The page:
Sunday, August 22, 2021

Stop and Take Notice

Certainly, some people don’t like it. It is commonly regarded as vandalism. But that is not true of all the “street” art found in Oaxaca. As an artist, I enjoy graffiti that is well done. Downtown walls in Oaxaca although often brightly painted are humble and plain, except for simple embellishments. All the graffiti gives flavor to the milieu. Oaxaca is one of the world’s printmaking and graphics centers—so it is bound to go out in the streets—especially with revolutionary fervor. Artists in Mexico are traditionally known to be in the vanguard of revolution.
I always carry my Leica camera with me when walking downtown looking for the unusual. It might be a beggar, a child, something thrown in the gutter or a building facade, etc.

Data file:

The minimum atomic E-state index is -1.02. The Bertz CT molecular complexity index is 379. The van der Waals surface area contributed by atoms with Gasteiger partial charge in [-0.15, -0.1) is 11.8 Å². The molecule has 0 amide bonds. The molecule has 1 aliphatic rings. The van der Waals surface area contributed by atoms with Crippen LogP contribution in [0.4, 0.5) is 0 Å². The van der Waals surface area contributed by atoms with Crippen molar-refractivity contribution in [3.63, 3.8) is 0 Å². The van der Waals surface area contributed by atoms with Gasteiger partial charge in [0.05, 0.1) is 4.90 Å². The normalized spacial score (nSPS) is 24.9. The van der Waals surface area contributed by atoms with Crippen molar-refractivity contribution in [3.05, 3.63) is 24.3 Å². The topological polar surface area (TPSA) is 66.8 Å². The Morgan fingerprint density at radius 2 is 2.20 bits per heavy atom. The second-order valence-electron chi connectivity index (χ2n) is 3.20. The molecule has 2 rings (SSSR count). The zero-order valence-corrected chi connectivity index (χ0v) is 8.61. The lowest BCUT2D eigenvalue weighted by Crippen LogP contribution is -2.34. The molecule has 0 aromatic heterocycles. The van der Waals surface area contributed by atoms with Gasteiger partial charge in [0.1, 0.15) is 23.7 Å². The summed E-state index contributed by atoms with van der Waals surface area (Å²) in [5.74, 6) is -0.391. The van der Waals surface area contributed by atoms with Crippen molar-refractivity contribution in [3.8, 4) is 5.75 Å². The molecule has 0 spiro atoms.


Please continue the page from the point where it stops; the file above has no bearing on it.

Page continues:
Amy, being an artist, likes the wall art as well. Often she will stop in front of a woodblock print, pasted up on a wall and say, Wow! Other times a hand painted cartoon might grab us, such as La Calavera Catrina, lady death made up fancifully.

Yesterday, while we were downtown we walked by a wall with incredible images pasted upon it. An entrance to a restaurant is there, so permission must have been granted. The images were of black slaves in bondage. The pictures were an attempt to remind people that slavery existed in Mexico’s past. The Spaniards brought slaves to work on sugar plantations. I know about slavery in the USA but it is a surprise to learn of it in Mexico too.

Much of the graffiti is making a statement of some kind. So it is meant to provoke. Perhaps tourists and some locals object to this, but when it is done well, I stop and take notice.

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